Wyoming is an amazing place to climb mountains by bike. Home to rich western history, wide open plains, and unobstructed views from high elevation, you will never regret traveling to Wyoming for a cycling adventure.
HARDEST BIKE CLIMB IN WYOMING
ALTERNATE ROUTE 14
Cycling Alternate Route 14, Wyoming.
Ride by bike into the Bighorn Mountains as they rise from the Great Plains.
The bike climb up Alternate Route 14 is thirteen miles.
THE HIGHEST BIKE CLIMB IN WYOMING
BEARTOOTH PASS SOUTH
Cycling Beartooth Pass South, Wyoming.
Ride 21.5 miles gaining 4,329’ to elevation 10,947’.
Just 70 miles from the northern entrance to Yellowstone, this is a must-do for anyone near the northern section of Yellowstone. Together with Beartooth Pass North (Montana), this is one of the most epic and scenic out-and-backs in the US.
THE LONGEST BIKE CLIMB IN WYOMING
POWDER RIVER PASS WEST
Cycling Powder River.
Ride 24.8 miles gaining 5,258’ at 3.8% average grade.
This climb, which starts a few miles east of Ten Sleep on Highway 16, is a long climb at just under 25 miles, but never too steep. After several miles, we enter the Bighorn National Forest where the scenery is amazing. Views include high rocky cliffs (similar to Cedar Canyon in Utah), beautiful pine trees, and flowing rivers along Highway 16.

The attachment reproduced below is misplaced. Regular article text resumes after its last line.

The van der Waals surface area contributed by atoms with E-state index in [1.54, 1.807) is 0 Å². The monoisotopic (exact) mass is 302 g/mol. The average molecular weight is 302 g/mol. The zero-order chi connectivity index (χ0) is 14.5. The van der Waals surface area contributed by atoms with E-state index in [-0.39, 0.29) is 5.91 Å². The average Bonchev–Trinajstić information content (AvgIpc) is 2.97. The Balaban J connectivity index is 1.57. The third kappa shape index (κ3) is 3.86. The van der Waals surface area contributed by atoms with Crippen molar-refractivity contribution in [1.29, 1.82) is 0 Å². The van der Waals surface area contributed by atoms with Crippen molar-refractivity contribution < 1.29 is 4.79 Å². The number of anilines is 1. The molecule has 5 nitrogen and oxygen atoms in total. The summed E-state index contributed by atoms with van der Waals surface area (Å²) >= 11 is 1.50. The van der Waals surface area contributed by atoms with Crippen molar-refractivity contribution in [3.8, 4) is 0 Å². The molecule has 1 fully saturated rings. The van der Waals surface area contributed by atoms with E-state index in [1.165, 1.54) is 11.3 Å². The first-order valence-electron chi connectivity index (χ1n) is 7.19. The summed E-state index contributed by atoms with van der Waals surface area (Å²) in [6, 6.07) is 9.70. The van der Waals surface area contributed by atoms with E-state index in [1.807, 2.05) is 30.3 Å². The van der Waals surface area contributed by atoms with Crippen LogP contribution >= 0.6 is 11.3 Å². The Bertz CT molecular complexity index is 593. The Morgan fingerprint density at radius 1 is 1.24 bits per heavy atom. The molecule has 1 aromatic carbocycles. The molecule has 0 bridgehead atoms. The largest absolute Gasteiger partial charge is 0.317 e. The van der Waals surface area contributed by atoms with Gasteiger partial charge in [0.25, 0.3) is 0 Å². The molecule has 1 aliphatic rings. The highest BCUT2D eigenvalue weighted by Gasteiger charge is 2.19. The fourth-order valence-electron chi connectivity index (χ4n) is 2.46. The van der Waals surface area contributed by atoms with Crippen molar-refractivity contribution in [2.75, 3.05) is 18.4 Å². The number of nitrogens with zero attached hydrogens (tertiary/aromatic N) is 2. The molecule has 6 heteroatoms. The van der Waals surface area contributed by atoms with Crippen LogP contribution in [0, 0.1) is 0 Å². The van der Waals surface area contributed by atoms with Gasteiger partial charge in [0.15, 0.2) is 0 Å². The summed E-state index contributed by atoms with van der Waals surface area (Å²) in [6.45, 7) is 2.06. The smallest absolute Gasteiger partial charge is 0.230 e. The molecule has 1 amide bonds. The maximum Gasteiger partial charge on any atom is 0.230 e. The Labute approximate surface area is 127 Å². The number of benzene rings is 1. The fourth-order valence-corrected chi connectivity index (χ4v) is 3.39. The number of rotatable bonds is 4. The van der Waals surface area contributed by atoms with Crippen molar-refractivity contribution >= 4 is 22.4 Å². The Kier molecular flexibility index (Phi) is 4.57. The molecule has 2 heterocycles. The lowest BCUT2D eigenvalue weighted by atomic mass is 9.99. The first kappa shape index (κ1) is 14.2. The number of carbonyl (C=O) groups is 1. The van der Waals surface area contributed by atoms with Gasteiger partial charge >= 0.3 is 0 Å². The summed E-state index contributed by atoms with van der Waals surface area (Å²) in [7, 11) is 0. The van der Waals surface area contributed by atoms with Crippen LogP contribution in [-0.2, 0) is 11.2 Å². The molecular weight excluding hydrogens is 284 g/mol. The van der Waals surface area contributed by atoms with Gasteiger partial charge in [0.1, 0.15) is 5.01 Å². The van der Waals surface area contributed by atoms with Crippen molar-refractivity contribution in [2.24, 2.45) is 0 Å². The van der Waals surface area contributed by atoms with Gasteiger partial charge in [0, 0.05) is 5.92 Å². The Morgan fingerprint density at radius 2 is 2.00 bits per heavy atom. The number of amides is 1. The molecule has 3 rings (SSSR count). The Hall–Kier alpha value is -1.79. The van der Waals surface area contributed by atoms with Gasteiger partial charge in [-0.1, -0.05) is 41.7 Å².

THE OLDEST NATIONAL PARK IN THE US
YELLOWSTONE NATIONAL PARK
The US’ first national park, established 1872.
Fun Facts about Yellowstone National Park:
- Considered the first national park in the world, created March 1, 1872 by President Ulysees S. Grant. There was not another national park founded until Sequoia National Park (on September 25, 1890), and then Yosemite National Park (on October 1, 1890).
- Yellowostone is the nation’s eighth largest national park, at 2,221,766 acres (3,500 square miles). Wrangell-St Elias National Park, in Alaska, is the country's largest national park at 13,200,000 acres.
- Yellowstone spans three states: 96% in Wyoming, 3% in Montana, and 1% Idaho.
- This park is larger than the states of Delaware and Rhode Island combined.
- Visitors to the park should be aware of a problem for motorists: 4,500,000 visitors per year. This is not a problem for us, though. As with other extremely crowded tourist attractions (Yosemite, Road to Hana, etc.) if you are on a bike, you are not “stuck” in traffic and can stop wherever you please. We appreciate that there is some greater danger in traveling the park on a bike, but in our opinion, the danger is small and the benefit great.